Thursday, August 26, 2010


Tuesday a friend of mine who is an artist/jewelry maker/designer and a great encourager was talking about starting a blog. I told her it's easy and that I have one, then sent her the address so she could check it out. I told her I would help her set her's up. Later that day I received an email from her. She liked my blog and mentioned particularly that my writing was good and why didn't I consider writing?

Well, hmmm, yet another "validation" of my so called talents. I decided that I needed to take a look at my blog and see if I agreed with her assessment.  I think I kind of Lso I am blogging again for how ever long I feel moved.

Years ago my high school art teacher said something like " . . . art is 5% talent and 95% hard work. . ." In thinking about that now I realize that the 95% is comprised of discipline, education and consistently doing what ever it is that you want to do! It does take talent its true but you can't make it without the other 95%. The practice will do much to help me keep going and keeping going is accomplished by just DOING IT.

Learning to play an instrument, for me it was the guitar, was the doing it. Every day, working at holding those strings a little tighter, moving a little faster, stretching those fingers to cover more of the fret board and strings. I had a "talent" for playing the instrument but unless I was willing to have the discipline to work everyday I never would have made it. Playing the guitar has been a lifelong pursuit and I must say, that discipline has not been practiced and I'm pretty rusty now. Until about ten years ago I was playing regularly. There were many small victories along the way, not the lease of which was learning and being able to use bar chords. They're hard because you have to bar a fret with your index finger and then use the rest of them to hold a chord.

Me, aunt Norma and uncle Joe, circa 1980

I began with the ukulele when I was in fourth grade. Never mind that I really wanted a piano I got a uke. My mom, grandmother, great aunt and uncle all played uke's and I even took lessons. Mom was great about taking me every week to a lesson and I really enjoyed it. The family sitting around singing and playing loomed large in my upbringing. My dad played the harmonica, by ear, couldn't read a note of music. When I consider that now it's pretty amazing.  I learned to play by ear as well as follow chords for the uke and the guitar.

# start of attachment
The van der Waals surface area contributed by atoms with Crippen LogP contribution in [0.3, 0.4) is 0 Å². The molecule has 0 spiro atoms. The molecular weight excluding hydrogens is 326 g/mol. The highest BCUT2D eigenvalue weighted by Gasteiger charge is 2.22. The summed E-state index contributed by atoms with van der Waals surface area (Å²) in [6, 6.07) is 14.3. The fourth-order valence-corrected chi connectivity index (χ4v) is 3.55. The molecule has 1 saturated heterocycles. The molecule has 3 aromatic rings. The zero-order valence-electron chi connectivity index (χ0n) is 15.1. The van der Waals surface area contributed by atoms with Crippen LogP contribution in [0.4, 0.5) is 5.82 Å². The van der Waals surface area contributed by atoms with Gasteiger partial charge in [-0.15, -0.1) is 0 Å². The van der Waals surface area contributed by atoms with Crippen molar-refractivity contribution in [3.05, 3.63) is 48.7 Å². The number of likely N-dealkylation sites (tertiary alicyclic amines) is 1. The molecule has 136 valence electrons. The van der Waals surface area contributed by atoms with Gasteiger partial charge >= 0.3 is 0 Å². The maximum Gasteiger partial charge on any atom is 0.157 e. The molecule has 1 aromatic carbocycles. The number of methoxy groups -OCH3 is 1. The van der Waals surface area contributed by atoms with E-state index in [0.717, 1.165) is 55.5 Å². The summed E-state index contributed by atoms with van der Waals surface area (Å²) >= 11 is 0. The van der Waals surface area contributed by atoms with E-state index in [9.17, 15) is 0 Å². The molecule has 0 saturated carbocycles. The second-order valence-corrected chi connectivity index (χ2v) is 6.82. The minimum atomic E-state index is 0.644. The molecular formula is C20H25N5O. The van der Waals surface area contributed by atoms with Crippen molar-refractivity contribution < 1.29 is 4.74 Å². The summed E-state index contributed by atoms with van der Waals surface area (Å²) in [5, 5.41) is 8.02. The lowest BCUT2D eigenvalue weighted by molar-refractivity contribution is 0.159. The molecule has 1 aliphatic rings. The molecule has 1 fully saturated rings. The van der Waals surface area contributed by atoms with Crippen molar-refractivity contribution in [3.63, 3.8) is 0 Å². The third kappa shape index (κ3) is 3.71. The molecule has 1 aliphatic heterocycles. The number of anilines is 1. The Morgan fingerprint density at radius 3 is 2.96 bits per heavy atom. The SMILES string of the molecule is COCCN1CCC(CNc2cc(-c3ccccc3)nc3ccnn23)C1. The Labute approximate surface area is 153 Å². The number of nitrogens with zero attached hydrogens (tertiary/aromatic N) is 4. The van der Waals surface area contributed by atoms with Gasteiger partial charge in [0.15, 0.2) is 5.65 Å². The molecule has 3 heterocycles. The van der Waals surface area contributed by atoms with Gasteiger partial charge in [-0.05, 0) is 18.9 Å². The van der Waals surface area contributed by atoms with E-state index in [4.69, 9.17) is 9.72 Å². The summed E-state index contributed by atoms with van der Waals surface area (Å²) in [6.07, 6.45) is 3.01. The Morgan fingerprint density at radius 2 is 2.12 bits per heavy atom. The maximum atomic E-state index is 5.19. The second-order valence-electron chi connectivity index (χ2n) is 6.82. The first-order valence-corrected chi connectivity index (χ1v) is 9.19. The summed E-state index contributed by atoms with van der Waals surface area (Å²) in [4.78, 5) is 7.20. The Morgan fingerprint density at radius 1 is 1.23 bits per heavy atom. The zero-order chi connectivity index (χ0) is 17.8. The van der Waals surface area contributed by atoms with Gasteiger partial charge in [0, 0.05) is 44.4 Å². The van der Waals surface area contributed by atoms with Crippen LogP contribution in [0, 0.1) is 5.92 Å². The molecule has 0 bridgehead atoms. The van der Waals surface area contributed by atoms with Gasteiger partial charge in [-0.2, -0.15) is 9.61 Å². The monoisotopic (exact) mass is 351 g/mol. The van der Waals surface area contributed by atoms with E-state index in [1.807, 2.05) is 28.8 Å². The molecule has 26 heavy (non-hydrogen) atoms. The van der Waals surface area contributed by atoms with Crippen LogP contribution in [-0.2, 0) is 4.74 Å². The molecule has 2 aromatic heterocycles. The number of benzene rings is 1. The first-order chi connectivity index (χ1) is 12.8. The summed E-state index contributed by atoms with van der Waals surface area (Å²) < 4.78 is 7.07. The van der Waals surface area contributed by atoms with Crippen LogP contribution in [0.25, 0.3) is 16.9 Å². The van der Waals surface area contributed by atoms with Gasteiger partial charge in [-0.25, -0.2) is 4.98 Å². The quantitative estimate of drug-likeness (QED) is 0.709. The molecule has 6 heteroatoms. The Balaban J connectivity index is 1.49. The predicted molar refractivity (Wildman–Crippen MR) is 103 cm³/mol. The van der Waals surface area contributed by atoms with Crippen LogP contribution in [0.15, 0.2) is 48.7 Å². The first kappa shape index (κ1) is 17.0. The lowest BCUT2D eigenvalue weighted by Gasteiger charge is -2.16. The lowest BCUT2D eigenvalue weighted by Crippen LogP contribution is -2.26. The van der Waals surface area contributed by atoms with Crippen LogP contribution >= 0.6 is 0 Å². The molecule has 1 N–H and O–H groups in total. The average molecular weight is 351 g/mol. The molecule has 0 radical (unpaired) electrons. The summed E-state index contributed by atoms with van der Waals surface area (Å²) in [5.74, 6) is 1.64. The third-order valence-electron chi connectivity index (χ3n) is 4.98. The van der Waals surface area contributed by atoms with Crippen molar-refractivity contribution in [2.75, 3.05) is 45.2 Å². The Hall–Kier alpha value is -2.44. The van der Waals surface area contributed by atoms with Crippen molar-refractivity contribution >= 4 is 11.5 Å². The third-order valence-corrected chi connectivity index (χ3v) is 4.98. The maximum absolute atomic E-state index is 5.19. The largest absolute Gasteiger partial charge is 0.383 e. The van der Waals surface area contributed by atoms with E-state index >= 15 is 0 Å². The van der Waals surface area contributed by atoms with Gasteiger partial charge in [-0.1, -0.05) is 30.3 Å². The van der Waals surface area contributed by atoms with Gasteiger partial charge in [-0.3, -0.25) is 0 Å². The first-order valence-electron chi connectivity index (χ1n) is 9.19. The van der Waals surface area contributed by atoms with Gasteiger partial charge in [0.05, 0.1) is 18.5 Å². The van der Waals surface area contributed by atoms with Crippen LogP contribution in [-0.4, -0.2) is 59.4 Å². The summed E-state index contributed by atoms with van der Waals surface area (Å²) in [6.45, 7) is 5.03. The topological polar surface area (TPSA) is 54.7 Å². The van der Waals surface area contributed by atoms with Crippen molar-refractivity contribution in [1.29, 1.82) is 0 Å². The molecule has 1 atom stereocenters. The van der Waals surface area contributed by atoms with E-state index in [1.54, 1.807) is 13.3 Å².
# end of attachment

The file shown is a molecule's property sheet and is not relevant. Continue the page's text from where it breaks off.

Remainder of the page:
The practicing I did on my first guitar was pretty painful. The guitar cost five dollars and the fret board and neck were so warped the strings sat about a half an inch off the fret board. This made for some challenging playing. Also the tuning pegs were missing so to tune the guitar took pliers. And I did all that. I think I was pretty motivated. The first month or so I gradually built up callouses which peeled and hurt and bled until they achieved the proper tempering.

The sixties was a good time to play the guitar. Folk music was in it's heyday and hootnanys abounded especially when I was at college in sixty-two and three.  I had a good voice and often sang  500 miles in the Mary Travers style. Joan Baez had produced a record of many of the Child's Ballads which were also favorites of mine. Endless verses of the travails of time. These ballads became the backbone of many of the folk ballads of the time.

Then . . . I met a man/guy and fell in love. Trouble was, he could play any instrument with very little effort. I was very intimidated and didn't really play at all during the five years we were together. I hated him for that and myself for allowing that to happen. I lost a lot of joy during that time. Then . . . he went his way and me and my guitar went another, re-reunited once again we began a tender, and tenuous relationship, and I found my voice.

The guitar became my entre to lots of growing experiences which I won't go into at this time. Maybe in the future. But, music had once again become primary in my life.

All this is a long way around to talk about doing and discipline but it is a fact, without those I would not have had as satisfying a life as I have.

The take away? Apply myself, practice, write, quilt, make jewelry, any of those things that help my creativity to grow and blossom. At this time, my guitar is in the closet and has been since we moved here three years ago. I need to get re-acquainted with my instrument. Whether it is in music, quilting, jewelry making or writing. It's time to get to "work" again on those sustaining activities that I've set aside.

More to come for sure but right now . . . . my creativity is calling me.


The Bead Gypsy said...

Yes, get to "work" girl! You have so much love and talent to share :-) Thank you for always being there for me, as well. You are inspiring, as usual!

Rose Lefebvre said...

YEA! I am glad you are writing on your blog again!!!

sooz weissberg said...

Yes, anything worth learning does take practice. And it takes one more thing: letting go of the judgment of yourself. Enjoy the process, whatever the experience is. Take your mind off the "result" or "product" and ENJOY the moments of doing it. Or find the way that will make it enjoyable. IMHO, it's those "results" -- the unexpected ones -- which show our true talents.